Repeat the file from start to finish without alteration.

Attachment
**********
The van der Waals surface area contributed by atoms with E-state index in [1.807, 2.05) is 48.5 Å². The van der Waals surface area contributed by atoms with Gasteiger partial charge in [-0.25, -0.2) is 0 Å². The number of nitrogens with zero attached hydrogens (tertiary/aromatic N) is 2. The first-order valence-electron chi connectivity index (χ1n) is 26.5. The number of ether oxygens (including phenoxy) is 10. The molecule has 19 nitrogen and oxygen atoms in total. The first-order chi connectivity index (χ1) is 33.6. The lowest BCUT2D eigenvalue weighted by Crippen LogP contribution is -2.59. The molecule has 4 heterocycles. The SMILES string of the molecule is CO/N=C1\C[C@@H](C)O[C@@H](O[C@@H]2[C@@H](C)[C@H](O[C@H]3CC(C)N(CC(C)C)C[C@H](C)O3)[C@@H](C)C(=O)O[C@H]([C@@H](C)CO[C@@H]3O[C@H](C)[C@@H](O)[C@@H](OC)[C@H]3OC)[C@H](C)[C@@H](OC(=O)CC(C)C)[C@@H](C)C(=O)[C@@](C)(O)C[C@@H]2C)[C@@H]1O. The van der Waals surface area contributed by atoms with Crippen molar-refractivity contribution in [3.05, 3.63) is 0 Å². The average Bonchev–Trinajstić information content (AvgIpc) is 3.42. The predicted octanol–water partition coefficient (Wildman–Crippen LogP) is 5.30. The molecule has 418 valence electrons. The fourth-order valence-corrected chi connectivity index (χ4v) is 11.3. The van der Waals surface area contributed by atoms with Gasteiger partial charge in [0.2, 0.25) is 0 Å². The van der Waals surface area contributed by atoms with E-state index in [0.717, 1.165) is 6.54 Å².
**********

The van der Waals surface area contributed by atoms with E-state index in [1.807, 2.05) is 48.5 Å². The van der Waals surface area contributed by atoms with Gasteiger partial charge in [-0.25, -0.2) is 0 Å². The number of nitrogens with zero attached hydrogens (tertiary/aromatic N) is 2. The first-order valence-electron chi connectivity index (χ1n) is 26.5. The number of ether oxygens (including phenoxy) is 10. The molecule has 19 nitrogen and oxygen atoms in total. The first-order chi connectivity index (χ1) is 33.6. The lowest BCUT2D eigenvalue weighted by Crippen LogP contribution is -2.59. The molecule has 4 heterocycles. The SMILES string of the molecule is CO/N=C1\C[C@@H](C)O[C@@H](O[C@@H]2[C@@H](C)[C@H](O[C@H]3CC(C)N(CC(C)C)C[C@H](C)O3)[C@@H](C)C(=O)O[C@H]([C@@H](C)CO[C@@H]3O[C@H](C)[C@@H](O)[C@@H](OC)[C@H]3OC)[C@H](C)[C@@H](OC(=O)CC(C)C)[C@@H](C)C(=O)[C@@](C)(O)C[C@@H]2C)[C@@H]1O. The van der Waals surface area contributed by atoms with Crippen molar-refractivity contribution in [3.05, 3.63) is 0 Å². The average Bonchev–Trinajstić information content (AvgIpc) is 3.42. The predicted octanol–water partition coefficient (Wildman–Crippen LogP) is 5.30. The molecule has 418 valence electrons. The fourth-order valence-corrected chi connectivity index (χ4v) is 11.3. The van der Waals surface area contributed by atoms with Gasteiger partial charge in [0.2, 0.25) is 0 Å². The van der Waals surface area contributed by atoms with E-state index in [0.717, 1.165) is 6.54 Å².